It’s not as if a communist country has never transitioned to the global marketplace. But the record is so uneven that Raúl sees it as reason to proceed with utmost caution, even though he has vowed to cede power in 2018. “No shock therapy,” he says.

The result is reform at dead slow. Farmers, for instance, can cultivate some land privately, as in China and Vietnam. But unlike those countries, Cuba requires its farmers to sell much of their harvest to the government, at below-market prices. Even tourism poses threats. The island’s famous social equality can be subtly undermined by glossy private restaurants pitched to foreigners that also draw a few Cubans wealthy enough to dine in style.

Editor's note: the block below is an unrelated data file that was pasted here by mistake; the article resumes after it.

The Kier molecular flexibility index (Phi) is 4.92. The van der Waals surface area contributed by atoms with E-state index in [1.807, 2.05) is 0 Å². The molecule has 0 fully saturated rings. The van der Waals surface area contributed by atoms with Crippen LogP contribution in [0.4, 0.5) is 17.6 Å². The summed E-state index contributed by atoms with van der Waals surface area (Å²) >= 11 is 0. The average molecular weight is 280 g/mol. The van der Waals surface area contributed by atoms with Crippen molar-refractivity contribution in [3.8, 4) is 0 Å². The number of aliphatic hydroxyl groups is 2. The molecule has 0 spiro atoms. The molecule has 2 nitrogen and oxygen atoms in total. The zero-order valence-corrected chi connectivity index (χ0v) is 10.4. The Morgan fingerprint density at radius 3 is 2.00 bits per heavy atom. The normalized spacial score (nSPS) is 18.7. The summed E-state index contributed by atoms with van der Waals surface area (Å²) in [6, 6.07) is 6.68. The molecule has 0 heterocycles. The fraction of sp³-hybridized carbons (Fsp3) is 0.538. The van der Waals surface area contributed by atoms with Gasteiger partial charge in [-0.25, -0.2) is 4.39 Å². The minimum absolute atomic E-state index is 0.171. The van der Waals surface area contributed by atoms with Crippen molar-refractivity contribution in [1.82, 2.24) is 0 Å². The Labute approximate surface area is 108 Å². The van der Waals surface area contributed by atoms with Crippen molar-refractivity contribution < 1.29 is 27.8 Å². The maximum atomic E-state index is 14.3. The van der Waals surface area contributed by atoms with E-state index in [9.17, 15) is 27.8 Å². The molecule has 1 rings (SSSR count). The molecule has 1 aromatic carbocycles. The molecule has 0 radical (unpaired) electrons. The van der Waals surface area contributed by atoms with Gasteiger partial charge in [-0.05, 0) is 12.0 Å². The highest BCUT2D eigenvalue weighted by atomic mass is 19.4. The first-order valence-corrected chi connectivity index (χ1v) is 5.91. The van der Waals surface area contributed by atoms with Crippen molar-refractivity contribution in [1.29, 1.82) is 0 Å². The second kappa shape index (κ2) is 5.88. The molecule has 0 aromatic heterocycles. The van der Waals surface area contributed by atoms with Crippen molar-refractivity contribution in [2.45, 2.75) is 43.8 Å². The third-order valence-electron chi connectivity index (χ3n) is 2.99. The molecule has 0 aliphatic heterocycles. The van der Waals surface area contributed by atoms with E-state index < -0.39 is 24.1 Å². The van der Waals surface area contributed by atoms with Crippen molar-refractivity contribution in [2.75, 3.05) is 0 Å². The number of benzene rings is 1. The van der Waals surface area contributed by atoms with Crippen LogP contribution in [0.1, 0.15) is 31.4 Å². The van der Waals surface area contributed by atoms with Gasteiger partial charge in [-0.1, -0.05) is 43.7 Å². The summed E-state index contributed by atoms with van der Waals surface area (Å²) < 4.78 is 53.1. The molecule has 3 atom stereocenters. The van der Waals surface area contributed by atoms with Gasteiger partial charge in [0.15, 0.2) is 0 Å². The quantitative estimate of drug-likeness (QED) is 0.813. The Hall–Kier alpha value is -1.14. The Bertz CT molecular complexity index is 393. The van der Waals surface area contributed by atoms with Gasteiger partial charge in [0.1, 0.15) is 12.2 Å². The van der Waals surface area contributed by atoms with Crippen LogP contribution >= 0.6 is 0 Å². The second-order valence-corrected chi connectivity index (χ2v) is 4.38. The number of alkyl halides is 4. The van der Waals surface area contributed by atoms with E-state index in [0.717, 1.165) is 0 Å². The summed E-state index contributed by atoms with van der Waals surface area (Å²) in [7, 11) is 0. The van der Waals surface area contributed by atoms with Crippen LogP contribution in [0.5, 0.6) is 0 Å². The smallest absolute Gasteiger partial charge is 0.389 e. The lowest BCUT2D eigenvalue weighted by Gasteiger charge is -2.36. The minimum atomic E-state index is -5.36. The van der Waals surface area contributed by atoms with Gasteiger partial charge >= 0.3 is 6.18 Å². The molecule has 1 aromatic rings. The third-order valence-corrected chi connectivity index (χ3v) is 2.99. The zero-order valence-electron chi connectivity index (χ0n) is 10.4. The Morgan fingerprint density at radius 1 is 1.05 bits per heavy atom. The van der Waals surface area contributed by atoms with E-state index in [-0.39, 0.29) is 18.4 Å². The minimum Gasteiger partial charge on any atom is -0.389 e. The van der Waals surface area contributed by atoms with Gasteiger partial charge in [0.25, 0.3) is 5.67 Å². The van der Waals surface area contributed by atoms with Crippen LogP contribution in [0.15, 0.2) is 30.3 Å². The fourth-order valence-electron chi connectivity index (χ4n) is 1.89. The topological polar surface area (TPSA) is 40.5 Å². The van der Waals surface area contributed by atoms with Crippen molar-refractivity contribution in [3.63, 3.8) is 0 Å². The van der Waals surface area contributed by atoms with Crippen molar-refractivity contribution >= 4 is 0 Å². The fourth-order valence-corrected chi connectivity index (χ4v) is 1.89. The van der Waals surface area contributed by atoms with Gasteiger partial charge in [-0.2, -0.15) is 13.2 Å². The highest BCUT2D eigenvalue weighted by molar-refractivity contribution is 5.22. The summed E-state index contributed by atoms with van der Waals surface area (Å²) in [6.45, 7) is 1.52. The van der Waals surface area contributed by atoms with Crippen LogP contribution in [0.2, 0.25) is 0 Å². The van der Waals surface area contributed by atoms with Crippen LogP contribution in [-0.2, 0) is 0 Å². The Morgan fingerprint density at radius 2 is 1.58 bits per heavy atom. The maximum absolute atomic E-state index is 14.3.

Then there are the hard-liners, the Cuban officials who are as opposed to rapprochement with Washington as the Cuban-American exiles still stewing in Miami. “I don’t want to mention names, but some inside the top levels in government still have the siege mentality,” says Carlos Alzugary, a former Cuban diplomat who lectures on relations with the U.S. The old guard makes common cause with Caracas, which Raúl hastened to voice support for after Obama imposed sanctions on seven Venezuelan security officials in March. The flap threatened to delay the embassy reopenings, which the Administration hoped to announce before the April 10 start of the Summit of the Americas in Panama City.